Racist Incident Log Roma Integration Association
© Roma Integration Association 2016
Anti-Roma Racism All across Europe and beyond Roma communities have faced discrimination and racism for centuries.  During the communist era in Central and Eastern Europe nomadism was effectively outlawed as the authorities sought to homogenise society.  In the former Czechoslovakia Roma women were sterilized in maternity hospitals without their knowledge.  Although conditions varied across Communist Bloc countries, Roma were often pushed to the margins and were not integrated with the wider society.  The collapse of communism in 1989 saw the emergence of open hostility against Roma in several Eastern Bloc countries.  For example, a series of pogroms in Romania in the early 1990s saw many Roma burned out of their homes and villages. Unfortunately, the westward migration of Roma has seen the growth of racism and discrimination directed at Roma in Western European countries.  Impoverishment has seen some Roma turn to begging and low level crime in order to survive in countries where they were often denied access to social welfare. In Ireland, due to the habitual residency conditions, many Roma are not entitled to any social welfare or medical assistance.  The minority of Roma who engage in begging have been accused of being part of organised gangs, although no evidence has ever been produced to substantiate such claims.  Anti-Roma Racist Incidents in Ireland Anecdotal evidence suggests that members of the Roma community in Ireland are subject to on-going low-level racism in the form of casual name-calling or taunting about their ethnic identity.  In one case a Roma father living in Druncondra dreads his children going to school or to the playground as they frequently return upset due to name-calling by other children. Similarly, many Roma attest to the particular and unwelcome attention they receive from shopkeepers and security staff.  It would appear that Roma ethnicity is often interpreted as an indicator of criminality. Unfortunately, Roma in Ireland have also been subject to racism in the form of physical attacks.  The following list presents some of the more serious incidents reported to the Roma Integration Association: 2008-2012: A Roma family living in Coolock have been subject to on-going racist abuse and attack from their immediate neighbour and other neighbours as well as other individuals.  Despite numerous appeals to Dublin City Council to be moved, the family remain living at the same location in a house where all the windows been broken. Feb 2012: Following an altercation between Roma and locals in Tallaght the Roma family home was set alight forcing the family to relocate. Feb 2013: a Roma teenager was badly beaten in Tallaght and suffered broken bones in his cheek and nose. All the above cases were reported to Gardai but no prosecutions are pending.  Rightly or wrongly, the perception among the Roma community is that the Gardai are unwilling to pursue these cases because the victim are Roma.  This is leading to an unwillingness on the part of many Roma to report racist incidents to the Gardai.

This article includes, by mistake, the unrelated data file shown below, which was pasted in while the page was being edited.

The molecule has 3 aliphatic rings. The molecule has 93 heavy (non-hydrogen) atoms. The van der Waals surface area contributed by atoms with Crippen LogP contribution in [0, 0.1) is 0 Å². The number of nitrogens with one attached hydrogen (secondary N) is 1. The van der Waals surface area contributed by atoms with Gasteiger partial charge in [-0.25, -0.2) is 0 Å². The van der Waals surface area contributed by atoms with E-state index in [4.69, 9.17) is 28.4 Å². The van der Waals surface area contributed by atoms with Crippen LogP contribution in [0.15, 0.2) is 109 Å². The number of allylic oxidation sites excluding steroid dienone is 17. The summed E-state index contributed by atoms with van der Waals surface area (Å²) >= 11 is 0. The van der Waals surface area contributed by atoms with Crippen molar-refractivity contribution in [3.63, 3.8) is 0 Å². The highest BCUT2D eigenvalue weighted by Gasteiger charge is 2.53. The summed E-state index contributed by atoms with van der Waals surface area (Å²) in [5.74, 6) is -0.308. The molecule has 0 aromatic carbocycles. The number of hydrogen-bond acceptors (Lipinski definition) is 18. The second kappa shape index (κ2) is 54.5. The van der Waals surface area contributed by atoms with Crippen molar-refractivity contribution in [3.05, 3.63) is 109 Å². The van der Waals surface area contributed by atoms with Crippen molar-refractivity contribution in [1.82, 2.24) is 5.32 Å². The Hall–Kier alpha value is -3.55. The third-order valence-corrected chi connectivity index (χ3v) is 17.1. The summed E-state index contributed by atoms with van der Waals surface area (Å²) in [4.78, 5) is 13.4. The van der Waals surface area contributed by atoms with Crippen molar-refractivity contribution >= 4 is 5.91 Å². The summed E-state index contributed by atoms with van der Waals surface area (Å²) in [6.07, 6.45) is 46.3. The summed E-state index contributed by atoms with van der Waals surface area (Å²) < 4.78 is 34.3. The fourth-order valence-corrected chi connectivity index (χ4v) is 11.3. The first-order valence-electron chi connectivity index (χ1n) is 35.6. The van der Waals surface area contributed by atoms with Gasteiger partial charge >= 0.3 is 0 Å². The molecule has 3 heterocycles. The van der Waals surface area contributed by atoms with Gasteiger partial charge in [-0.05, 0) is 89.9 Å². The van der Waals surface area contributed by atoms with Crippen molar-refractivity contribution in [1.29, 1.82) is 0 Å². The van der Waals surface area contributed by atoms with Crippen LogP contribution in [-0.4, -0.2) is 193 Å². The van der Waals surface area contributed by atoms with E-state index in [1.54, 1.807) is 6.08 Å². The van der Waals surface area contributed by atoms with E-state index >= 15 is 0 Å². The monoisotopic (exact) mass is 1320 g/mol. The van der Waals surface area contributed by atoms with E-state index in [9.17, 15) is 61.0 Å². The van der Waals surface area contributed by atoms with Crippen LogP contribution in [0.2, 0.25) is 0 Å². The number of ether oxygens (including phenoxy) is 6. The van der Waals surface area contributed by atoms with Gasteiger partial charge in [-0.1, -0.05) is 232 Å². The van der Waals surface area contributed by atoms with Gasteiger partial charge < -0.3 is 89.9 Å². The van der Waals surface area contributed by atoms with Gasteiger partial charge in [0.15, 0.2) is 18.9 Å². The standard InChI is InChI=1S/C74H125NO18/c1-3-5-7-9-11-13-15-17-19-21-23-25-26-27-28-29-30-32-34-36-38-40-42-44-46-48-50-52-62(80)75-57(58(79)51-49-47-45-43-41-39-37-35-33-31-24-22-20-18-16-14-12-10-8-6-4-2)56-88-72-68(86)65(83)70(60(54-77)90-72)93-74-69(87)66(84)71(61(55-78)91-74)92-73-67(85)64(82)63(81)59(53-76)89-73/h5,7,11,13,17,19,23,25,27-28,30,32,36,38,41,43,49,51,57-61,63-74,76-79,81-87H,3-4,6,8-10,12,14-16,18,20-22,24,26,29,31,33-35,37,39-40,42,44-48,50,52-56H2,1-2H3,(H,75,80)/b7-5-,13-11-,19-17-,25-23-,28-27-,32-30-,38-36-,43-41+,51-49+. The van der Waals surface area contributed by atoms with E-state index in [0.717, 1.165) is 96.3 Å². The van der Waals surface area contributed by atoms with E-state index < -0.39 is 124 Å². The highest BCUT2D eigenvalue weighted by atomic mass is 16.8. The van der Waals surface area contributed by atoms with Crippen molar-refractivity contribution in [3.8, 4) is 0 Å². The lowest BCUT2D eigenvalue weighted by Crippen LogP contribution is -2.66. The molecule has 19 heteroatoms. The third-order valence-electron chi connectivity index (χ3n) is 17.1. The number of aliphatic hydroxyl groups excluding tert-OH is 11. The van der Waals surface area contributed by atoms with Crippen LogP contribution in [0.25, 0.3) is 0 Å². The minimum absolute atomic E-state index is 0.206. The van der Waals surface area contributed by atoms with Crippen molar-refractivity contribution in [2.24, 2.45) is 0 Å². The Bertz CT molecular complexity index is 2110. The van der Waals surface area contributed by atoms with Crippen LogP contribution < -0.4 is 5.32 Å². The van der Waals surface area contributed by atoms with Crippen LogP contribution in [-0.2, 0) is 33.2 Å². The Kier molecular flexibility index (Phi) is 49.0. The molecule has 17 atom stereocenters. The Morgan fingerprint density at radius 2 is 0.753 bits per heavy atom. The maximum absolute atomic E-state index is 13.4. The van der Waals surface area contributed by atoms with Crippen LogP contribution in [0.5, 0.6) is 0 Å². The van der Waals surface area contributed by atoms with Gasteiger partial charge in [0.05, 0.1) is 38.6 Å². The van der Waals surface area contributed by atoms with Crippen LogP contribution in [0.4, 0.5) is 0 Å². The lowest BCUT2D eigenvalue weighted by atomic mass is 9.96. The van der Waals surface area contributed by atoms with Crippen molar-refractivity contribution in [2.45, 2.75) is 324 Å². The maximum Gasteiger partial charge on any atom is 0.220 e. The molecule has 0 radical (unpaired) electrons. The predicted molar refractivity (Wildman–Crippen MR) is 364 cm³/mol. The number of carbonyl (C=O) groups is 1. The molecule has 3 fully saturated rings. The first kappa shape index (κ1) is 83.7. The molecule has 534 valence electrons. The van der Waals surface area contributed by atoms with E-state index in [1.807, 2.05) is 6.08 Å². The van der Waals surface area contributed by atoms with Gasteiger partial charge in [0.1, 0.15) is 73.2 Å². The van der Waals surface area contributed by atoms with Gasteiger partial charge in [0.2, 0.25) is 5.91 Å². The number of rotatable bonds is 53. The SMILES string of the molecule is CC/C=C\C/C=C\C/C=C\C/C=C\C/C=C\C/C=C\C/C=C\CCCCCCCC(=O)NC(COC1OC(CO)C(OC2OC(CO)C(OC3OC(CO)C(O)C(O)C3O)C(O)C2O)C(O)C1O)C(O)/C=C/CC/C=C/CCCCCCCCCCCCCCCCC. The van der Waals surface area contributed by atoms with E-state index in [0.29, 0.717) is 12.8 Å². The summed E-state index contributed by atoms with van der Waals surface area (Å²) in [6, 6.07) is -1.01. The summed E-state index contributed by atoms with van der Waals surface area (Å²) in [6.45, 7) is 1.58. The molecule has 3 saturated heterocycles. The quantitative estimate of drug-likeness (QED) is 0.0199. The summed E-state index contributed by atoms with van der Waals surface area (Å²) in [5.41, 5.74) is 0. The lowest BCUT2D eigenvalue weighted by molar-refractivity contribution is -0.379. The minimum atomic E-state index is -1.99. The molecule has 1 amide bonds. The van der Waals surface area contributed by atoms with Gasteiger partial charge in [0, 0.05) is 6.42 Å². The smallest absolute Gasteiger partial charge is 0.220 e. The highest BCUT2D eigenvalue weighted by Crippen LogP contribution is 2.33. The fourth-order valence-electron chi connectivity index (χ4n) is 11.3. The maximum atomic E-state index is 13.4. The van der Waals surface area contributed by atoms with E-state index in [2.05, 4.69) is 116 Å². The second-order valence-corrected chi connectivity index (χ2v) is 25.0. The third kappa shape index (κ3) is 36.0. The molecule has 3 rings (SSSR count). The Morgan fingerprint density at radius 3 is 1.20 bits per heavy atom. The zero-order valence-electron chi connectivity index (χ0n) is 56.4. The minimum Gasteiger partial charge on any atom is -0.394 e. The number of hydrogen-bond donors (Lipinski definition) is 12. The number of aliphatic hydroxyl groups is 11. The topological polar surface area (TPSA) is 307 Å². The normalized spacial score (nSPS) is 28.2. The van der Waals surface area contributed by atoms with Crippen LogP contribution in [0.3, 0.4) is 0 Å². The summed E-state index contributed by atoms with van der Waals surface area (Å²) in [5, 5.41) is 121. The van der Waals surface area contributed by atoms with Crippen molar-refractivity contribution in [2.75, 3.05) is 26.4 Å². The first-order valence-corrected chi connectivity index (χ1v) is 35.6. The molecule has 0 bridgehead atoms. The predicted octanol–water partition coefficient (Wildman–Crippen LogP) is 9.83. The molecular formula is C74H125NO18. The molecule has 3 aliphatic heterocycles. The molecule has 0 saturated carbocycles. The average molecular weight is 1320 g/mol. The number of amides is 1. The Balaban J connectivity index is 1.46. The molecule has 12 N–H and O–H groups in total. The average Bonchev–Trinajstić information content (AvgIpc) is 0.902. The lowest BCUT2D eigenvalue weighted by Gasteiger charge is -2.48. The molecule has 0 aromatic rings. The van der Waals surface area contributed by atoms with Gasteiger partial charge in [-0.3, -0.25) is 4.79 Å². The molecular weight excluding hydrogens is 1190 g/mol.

Empowering and Representing Ethnic Roma Minorities and their Organisations in Ireland